Telehealth Hurdle: As mentioned in last week’s newsletter, the American Medical Association (AMA) endorsed a new set of telemedicine guidelines earlier this month. Similar to the guiding principles recently ratified by the Federation of State Medical Boards (FSMB), the AMA’s endorsement of telemedicine was meant to support the practice of virtual health care, improve access and quality, and ensure patient safety. However, unlike the FSMB model telehealth policy, the AMA’s policy recommendation, if implemented, would not be without restrictions, namely, that physicians must be licensed in the state that their patient is in. Further, and arguably more obstructive, the AMA goes on to recommend that the patient-physician relationship must be established prior to the provision of telemedicine services. While not explicitly requiring that these interactions be face-to-face, that this element was included at all appears to be the AMA’s attempt to clarify the FSMB’s guidelines, which only require that the same standards of care be applied to telemedicine services as are currently in place for in-person care.
Where Cost Meets Access: Opponents of the health care law are looking to exploit an already established trend to open up a new line of attack on the Affordable Care Act. At issue: Narrow networks. House Republicans have zeroed in on their increased utilization as a way of criticizing the implementation of the law. However, narrow networks were already being embraced prior to the launch of the insurance exchange marketplaces. In fact, polling from earlier this year found that many consumers favored health plans with narrower networks if it meant that they weren’t as expensive. Additionally, the nonpartisan Congressional Budget Office (CBO) expects narrow networks to reduce costs on the exchanges by billions of dollars. The compromise at play in allowing insurers to use network design to restrain provider price demands as a means of keeping costs down for price-sensitive consumers is a regulatory trade-off that clearly resonates with supporters and opponents, but for very different reasons.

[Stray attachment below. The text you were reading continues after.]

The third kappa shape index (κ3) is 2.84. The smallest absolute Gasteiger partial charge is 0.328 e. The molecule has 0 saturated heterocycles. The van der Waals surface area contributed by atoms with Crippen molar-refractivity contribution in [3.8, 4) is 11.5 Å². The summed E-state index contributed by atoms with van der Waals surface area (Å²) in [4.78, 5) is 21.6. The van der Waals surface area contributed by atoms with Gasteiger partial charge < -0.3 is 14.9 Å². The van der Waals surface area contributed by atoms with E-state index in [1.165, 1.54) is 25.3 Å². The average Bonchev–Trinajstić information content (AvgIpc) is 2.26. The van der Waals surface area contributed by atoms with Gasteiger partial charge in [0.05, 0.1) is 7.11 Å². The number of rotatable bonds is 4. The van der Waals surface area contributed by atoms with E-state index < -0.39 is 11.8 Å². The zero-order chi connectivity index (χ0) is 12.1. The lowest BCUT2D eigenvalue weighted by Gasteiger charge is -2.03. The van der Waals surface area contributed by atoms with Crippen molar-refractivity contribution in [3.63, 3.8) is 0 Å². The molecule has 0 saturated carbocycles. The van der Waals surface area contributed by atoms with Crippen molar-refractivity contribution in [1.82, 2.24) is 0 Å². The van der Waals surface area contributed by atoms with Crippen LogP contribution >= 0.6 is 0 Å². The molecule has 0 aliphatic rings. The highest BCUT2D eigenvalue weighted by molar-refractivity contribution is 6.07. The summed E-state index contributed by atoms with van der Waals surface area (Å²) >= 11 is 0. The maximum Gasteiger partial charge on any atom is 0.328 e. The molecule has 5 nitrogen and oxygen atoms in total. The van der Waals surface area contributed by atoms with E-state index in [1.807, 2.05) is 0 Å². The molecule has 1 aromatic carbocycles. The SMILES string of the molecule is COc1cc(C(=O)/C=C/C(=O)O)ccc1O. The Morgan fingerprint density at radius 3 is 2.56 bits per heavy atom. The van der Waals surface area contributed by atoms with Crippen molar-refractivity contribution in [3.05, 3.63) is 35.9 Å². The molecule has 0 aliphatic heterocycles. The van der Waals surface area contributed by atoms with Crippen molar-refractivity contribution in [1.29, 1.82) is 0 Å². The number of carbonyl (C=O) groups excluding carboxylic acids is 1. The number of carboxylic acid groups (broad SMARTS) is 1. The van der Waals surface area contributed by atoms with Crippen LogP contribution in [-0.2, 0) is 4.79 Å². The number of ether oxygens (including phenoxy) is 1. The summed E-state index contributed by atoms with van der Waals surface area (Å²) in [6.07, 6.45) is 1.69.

Time for Affordability: Carrying on with the topic of price sensitivity, America’s Health Insurance Plans (AHIP) recently relaunched its dedicated website originally built to provide consumers and policy-makers with a balanced, educational resource that helps to explain the different changes to health insurance under the health care law and the factors that impact premiums. The Time for Affordability campaign was first launched by AHIP, the health insurance industry’s trade association, to raise awareness around the issue of affordability and its influence on the health care reform discussion. The newly refreshed website will continue in this vein, explaining the factors that impact premiums, including demographics, taxes and fees, benefit requirements, and the underlying cost drivers affecting the cost of coverage. Visit the website to learn more.